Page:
Posted by: bridget | 26 January 2007

US Automakers Continue to Haemorrhage Money

Ford has posted a $12.7 billion dollar loss in 2006.  It is cutting jobs, negotiating with the UAW Union, closing plants, and attempting to be profitable by 2009.  The Washington Post also reported that President Bush wants to allow NHSTA to set fuel standards for passenger cars as well as sport utility vehicles and trucks.  The executive branch and Congress are fighting over how to best raise fuel standards; Bush wants cars to get an average of 34 mpg by 2017, while Congress is aiming for 40 mpg.  US automakers fear that these changes will reduce their profits.  Yet, the Ford article states that foreign automakers are dominating the market because they make more fuel-efficient vehicles.

Ultimately, any government-mandated standard infringes on the free market.  Here, such standards are anti-competitive, but benefit US automakers more than foreign automakers.  US automakers will need to re-engineer their vehicles in order to meet the new standards, while foreign automakers (especially Toyota and Honda, both of which make fuel-efficient cars and have hybrids on the market) will need only minor modifications.  This translates into higher initial costs for Detroit; however, if Toyota and Honda want to retain their competitive advantage, they too will need to overhaul their line.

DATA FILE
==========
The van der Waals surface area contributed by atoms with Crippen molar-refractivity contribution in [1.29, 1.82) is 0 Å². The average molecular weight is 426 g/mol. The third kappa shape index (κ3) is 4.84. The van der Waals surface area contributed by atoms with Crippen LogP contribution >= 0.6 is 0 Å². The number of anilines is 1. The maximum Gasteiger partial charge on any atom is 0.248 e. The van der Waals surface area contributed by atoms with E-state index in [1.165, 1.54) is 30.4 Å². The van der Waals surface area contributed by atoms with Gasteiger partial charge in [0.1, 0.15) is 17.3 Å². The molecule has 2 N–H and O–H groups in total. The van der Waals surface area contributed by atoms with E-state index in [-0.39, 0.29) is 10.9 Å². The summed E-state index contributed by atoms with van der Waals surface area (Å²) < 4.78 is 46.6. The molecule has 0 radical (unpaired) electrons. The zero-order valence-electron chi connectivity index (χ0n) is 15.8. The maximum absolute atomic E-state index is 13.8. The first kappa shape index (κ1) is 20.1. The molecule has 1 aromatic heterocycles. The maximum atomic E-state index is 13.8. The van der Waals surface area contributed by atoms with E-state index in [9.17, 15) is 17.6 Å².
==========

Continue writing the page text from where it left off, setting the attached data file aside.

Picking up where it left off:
For years, these companies have made their cars as fuel-efficient as possible; hybrids have allowed a quantum leap forward, but more improvements in fuel economy will be difficult.  There are physical limits to fuel economy, such as inefficiencies in a Carnot cycle (2d law of thermodynamics), air resistance, and the momentum issues involved in moving several thousand pounds of weight down the highway.  Foreign manufacturers will either have to expend a tremendous amount of money in R&D to improve their cars, thereby retaining their competitive advantage, or allow American automakers to compete with them in fuel economy.

The first situation does not change the status quo, as all manufacturers will incur increased costs.  The second situation allows Detroit to eliminate fuel economy as a possible method of distinguishing competitors, which can do nothing but benefit American automakers, who are haemorrhaging money in the days of $3/gallon gasoline and concerns about global warming.  Either way, Congress is acting in an anti-competitive manner, albeit one that benefits Americans.

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